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      Depression, Mental Health and Crisis Support   06/04/2017

      Depression, Mental Health and Crisis Support   Depression and other mental health difficulties are common amongst people on the autistic spectrum and their carers.   People who are affected by general mental health difficulties are encouraged to receive and share information, support and advice with other forum members, though it is important to point out that this exchange of information is generally based on personal experience and opinions, and is not a substitute for professional medical help.   There is a list of sources of mental health support here: <a href="http://www.asd-forum.org.uk/forum/index.php?showtopic=18801" target="_blank">Mental Health Resources link</a>   People may experience a more serious crisis with their mental health and need urgent medical assistance and advice. However well intentioned, this is not an area of support that the forum can or should be attempting to offer and we would urge members who are feeling at risk of self-harm or suicide to contact either their own GP/health centre, or if out of hours contact NHS Direct on 0845 4647 or to call emergency services 999.   We want to reassure members that they have our full support in offering and seeking advice and information on general mental health issues. Members asking for information in order to help a person in their care are seeking to empower both themselves and those they represent, and we would naturally welcome any such dialogue on the forum.   However, any posts which are deemed to contain inference of personal intent to self-harm and/or suicide will be removed from the forum and that person will be contacted via the pm system with advice on where to seek appropriate help.   In addition to the post being removed, if a forum member is deemed to indicate an immediate risk to themselves, and are unable to be contacted via the pm system, the moderating team will take steps to ensure that person's safety. This may involve breaking previous confidentiality agreements and/or contacting the emergency services on that person's behalf.   Sometimes posts referring to self-harm do not indicate an immediate risk, but they may contain material which others find inappropriate or distressing. This type of post will also be removed from the public forum at the moderator's/administrator's discretion, considering the forum user base as a whole.   If any member receives a PM indicating an immediate risk and is not in a position (or does not want) to intervene, they should forward the PM to the moderating team, who will deal with the disclosure in accordance with the above guidelines.   We trust all members will appreciate the reasoning behind these guidelines, and our intention to urge any member struggling with suicidal feelings to seek and receive approproiate support from trained and experienced professional resources.   The forum guidelines have been updated to reflect the above.   Regards,   The mod/admin team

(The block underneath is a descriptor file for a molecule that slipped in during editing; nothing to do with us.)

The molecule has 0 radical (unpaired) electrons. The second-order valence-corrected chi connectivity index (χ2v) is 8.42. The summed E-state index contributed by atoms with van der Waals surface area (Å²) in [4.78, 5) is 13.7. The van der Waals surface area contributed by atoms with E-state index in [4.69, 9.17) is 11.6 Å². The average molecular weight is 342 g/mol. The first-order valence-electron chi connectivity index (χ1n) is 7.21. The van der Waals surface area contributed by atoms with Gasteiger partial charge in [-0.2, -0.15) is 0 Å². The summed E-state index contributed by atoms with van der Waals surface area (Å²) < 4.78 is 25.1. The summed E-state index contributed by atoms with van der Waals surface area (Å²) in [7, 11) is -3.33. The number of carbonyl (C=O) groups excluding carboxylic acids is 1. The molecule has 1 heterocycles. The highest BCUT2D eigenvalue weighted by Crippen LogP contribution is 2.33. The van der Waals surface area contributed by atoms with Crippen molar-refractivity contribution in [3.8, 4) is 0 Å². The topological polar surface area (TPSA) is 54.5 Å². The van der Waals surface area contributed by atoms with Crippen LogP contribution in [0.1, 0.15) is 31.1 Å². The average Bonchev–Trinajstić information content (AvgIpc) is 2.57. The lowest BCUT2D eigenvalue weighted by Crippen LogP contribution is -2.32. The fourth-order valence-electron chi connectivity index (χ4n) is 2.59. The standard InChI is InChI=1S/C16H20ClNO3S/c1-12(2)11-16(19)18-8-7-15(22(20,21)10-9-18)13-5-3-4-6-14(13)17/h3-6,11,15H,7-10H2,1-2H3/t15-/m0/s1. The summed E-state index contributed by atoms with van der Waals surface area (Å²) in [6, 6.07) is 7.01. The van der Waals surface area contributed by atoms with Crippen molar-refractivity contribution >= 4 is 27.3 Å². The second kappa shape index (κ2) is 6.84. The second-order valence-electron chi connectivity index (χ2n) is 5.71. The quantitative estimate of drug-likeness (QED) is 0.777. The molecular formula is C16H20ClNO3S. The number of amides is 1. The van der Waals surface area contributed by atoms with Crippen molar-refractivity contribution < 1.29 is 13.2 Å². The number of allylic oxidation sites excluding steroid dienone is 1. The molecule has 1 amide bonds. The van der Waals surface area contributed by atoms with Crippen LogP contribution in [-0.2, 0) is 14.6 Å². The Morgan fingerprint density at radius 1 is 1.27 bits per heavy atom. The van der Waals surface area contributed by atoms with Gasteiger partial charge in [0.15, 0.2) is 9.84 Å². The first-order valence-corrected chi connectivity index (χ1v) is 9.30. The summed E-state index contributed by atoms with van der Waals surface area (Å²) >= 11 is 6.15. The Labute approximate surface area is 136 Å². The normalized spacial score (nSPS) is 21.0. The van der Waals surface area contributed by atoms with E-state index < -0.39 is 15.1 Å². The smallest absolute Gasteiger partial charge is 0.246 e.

paulfoel

Teenager, 16. On the spectrum. Dealing with lying/bad behaviour